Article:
Team makeup is another key consideration that can help avoid challenges along the way. For example, there are generally three types of data scientists. Some have a strong background in software engineering, while others have a completely mathematical or statistical background. If the team is not properly constructed based on skillsets, they may run into difficulties when the process requires advanced coding, for example. It is vital that both data science and engineering teams be built in a balanced fashion so they can readily handle changing circumstances and demands.
Are there particular industries that benefit the most from a strong data science practice?
MS: It would be easier to name industries that wouldn’t benefit, but really any industry that relies on consumer demand would be well served to fully embrace data science. Whether it’s telecommunications, retail, finance, consumer packaged goods, the potential is massive. All those industries rely on and thrive when driven by consumer data. The use of this data to drive crucial decisions is the reason we invest in data science.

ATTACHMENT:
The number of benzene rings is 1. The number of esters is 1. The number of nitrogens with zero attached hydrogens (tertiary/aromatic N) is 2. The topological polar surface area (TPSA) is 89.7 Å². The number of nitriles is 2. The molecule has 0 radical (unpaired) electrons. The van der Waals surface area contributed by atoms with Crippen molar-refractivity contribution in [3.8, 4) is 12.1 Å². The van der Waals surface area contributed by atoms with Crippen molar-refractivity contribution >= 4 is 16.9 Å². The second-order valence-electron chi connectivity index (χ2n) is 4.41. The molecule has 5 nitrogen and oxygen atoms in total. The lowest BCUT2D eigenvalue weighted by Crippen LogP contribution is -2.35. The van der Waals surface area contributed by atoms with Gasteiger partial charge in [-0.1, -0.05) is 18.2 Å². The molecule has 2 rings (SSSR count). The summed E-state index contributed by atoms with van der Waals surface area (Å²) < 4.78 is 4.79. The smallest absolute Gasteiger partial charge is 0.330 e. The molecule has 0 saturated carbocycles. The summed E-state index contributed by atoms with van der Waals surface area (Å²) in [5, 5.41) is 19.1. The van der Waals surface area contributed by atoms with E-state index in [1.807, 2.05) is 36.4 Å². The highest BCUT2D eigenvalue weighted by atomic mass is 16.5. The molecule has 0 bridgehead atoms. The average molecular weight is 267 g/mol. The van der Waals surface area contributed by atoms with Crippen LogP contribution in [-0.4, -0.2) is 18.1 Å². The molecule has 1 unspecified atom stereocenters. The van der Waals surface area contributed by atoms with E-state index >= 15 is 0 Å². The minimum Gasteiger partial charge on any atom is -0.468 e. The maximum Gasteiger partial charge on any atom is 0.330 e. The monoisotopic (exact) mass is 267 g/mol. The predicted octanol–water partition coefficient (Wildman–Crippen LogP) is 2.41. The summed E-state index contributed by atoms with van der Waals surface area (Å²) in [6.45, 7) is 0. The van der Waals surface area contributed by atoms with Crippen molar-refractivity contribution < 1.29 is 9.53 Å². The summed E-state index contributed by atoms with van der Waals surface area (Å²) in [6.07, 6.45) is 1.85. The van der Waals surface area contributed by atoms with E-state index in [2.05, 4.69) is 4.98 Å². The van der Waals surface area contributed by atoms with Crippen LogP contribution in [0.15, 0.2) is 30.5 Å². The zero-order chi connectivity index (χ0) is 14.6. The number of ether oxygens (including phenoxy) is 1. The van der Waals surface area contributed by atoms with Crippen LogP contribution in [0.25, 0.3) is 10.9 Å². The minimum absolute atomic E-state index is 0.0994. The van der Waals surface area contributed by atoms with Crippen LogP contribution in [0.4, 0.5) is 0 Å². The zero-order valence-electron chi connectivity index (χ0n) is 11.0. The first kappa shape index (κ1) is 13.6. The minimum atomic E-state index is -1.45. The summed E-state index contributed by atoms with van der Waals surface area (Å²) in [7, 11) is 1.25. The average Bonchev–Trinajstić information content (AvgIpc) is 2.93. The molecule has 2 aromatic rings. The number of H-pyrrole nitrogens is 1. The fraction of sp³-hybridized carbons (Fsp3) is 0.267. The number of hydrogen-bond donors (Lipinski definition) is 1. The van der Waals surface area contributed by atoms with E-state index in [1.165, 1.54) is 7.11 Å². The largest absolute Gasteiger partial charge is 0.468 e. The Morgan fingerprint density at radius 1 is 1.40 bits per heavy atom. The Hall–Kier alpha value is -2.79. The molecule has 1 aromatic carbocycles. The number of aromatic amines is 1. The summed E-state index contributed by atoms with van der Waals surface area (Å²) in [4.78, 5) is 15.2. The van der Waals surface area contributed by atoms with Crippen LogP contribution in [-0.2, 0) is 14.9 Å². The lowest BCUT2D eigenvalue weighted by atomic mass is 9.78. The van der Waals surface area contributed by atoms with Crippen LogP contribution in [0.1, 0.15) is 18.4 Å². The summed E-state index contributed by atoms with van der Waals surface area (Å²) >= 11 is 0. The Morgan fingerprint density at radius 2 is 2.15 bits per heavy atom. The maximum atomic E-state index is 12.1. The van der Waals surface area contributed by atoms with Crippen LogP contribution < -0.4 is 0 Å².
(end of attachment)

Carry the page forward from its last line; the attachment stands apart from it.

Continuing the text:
What is an example of a cool or impactful thing you have seen come from data science?
MS: I can think of a couple from my time working with Coca-Cola. The time I joined was an interesting time in Coke history, where people were worrying about the side effects of aspartame and becoming more health conscious in general. The soda business was certainly feeling those effects, and had been shrinking for some time, especially in the U.S.
I joined to help improve Coke’s data science practice and maximize its impact. Coke has an interesting challenge when it comes to customer data. Since Coke’s products are purchased mainly through grocery and convenience stores, it can be difficult to know enough about individual customers to effectively market to them, even at a regional level. Supermarkets and convenience stores share sales information with Coke, but they do not have the ability to share data on the customers doing the purchasing.